Faith in Divine Unity and Trust in Divine Providence
What sort of a practice is trust in divine providence? It entails aligning oneself with things as they really are: in Ghazali's terms, with the truth that there is no agent but God Most High-- a reminder that everything in the universe is created by that same God and so reflects something of God's majesty and beauty. Yet the very thing that escapes our understanding is the secret connection of each creature with its creator. This requires effort, which cannot be solely intellectual, for our relationship to the One Creator resists formulation. If we truly believe that each created thing reflects God's majesty and beauty, then each event in our lives also reveals God's way of guiding us. By trying our best to act according to the conviction that the divine decree expresses the truth in events as they unfold, we can allow ourselves to be "shown" how things truly lie. Faith tawhid and practice tawakkul reinforce one another. The understanding we can have is that of one journeying in faith, a "salik," the name which Sufis appropriated for themselves.Ghazali selects stories of Sufi sheiks, offering them as examples to help point us towards developing specific skills of trusting: habits of responding to different situations in such a way that we learn by acting how things are truly ordered, the truth of the divine decree.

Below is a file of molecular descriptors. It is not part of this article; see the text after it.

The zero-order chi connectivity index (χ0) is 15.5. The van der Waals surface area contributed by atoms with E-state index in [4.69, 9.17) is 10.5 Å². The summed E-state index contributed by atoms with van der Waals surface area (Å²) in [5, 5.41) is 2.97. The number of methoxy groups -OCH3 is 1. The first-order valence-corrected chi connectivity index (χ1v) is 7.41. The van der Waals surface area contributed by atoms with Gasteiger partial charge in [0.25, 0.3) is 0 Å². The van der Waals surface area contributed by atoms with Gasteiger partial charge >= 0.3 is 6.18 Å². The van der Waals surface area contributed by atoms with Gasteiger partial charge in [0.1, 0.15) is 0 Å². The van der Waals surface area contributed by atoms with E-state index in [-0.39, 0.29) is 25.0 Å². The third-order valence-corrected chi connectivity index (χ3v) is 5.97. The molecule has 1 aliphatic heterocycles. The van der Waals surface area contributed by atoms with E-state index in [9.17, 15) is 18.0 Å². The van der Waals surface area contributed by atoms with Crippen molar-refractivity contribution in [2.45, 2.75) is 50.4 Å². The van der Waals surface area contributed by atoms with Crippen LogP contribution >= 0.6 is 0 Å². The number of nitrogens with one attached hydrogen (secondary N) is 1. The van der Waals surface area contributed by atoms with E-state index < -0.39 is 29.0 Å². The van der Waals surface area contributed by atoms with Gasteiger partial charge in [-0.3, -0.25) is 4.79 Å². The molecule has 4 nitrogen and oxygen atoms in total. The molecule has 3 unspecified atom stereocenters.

Ghazali's judicious use of stories is intended to imitate the Sufi practice of master/disciple, where the novice is helped to discern how to act. So the challenge of understanding the relation of the free creator to the universe becomes the task of rightly responding to events as they happen, in such a way that the true ordering of things, the divine decree, can be made manifest in our actions-as-responses. When put into practice in this way, the "knowledge," which faith in divine unity brings can lead us to an habitual capacity [or "state"] to align our otherwise errant responses to situation after situation according to that faith.
One of the greatest Sufi thinkers of all time, Al-Ghazali (died 1111 C.E.) shares his startling and original exploration of the meaning of trust in Divine Providence and recommends specific spiritual skills to help the seeker develop a state whereby he may rightly respond to events as they happen.